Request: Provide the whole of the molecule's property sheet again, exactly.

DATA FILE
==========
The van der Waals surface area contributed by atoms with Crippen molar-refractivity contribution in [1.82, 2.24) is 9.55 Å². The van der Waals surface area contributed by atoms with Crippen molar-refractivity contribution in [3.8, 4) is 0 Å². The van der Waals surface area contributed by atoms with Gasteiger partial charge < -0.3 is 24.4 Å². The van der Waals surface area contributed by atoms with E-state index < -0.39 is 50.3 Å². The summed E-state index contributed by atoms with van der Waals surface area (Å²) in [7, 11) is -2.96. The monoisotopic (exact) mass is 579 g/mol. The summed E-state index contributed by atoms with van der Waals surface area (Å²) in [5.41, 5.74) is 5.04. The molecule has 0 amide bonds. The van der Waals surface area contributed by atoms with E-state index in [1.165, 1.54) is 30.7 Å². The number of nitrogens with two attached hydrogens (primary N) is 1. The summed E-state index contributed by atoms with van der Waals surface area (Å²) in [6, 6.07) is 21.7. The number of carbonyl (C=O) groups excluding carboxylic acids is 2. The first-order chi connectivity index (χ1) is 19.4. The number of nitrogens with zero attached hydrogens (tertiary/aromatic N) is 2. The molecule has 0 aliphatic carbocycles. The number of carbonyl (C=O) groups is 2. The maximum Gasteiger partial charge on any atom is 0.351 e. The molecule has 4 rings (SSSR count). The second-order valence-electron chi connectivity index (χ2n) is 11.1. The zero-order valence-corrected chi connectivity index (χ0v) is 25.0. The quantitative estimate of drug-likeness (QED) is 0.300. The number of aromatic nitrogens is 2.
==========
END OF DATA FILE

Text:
The van der Waals surface area contributed by atoms with Crippen molar-refractivity contribution in [1.82, 2.24) is 9.55 Å². The van der Waals surface area contributed by atoms with Crippen molar-refractivity contribution in [3.8, 4) is 0 Å². The van der Waals surface area contributed by atoms with Gasteiger partial charge < -0.3 is 24.4 Å². The van der Waals surface area contributed by atoms with E-state index < -0.39 is 50.3 Å². The summed E-state index contributed by atoms with van der Waals surface area (Å²) in [7, 11) is -2.96. The monoisotopic (exact) mass is 579 g/mol. The summed E-state index contributed by atoms with van der Waals surface area (Å²) in [5.41, 5.74) is 5.04. The molecule has 0 amide bonds. The van der Waals surface area contributed by atoms with E-state index in [1.165, 1.54) is 30.7 Å². The number of nitrogens with two attached hydrogens (primary N) is 1. The summed E-state index contributed by atoms with van der Waals surface area (Å²) in [6, 6.07) is 21.7. The number of carbonyl (C=O) groups excluding carboxylic acids is 2. The first-order chi connectivity index (χ1) is 19.4. The number of nitrogens with zero attached hydrogens (tertiary/aromatic N) is 2. The molecule has 0 aliphatic carbocycles. The number of carbonyl (C=O) groups is 2. The maximum Gasteiger partial charge on any atom is 0.351 e. The molecule has 4 rings (SSSR count). The second-order valence-electron chi connectivity index (χ2n) is 11.1. The zero-order valence-corrected chi connectivity index (χ0v) is 25.0. The quantitative estimate of drug-likeness (QED) is 0.300. The number of aromatic nitrogens is 2.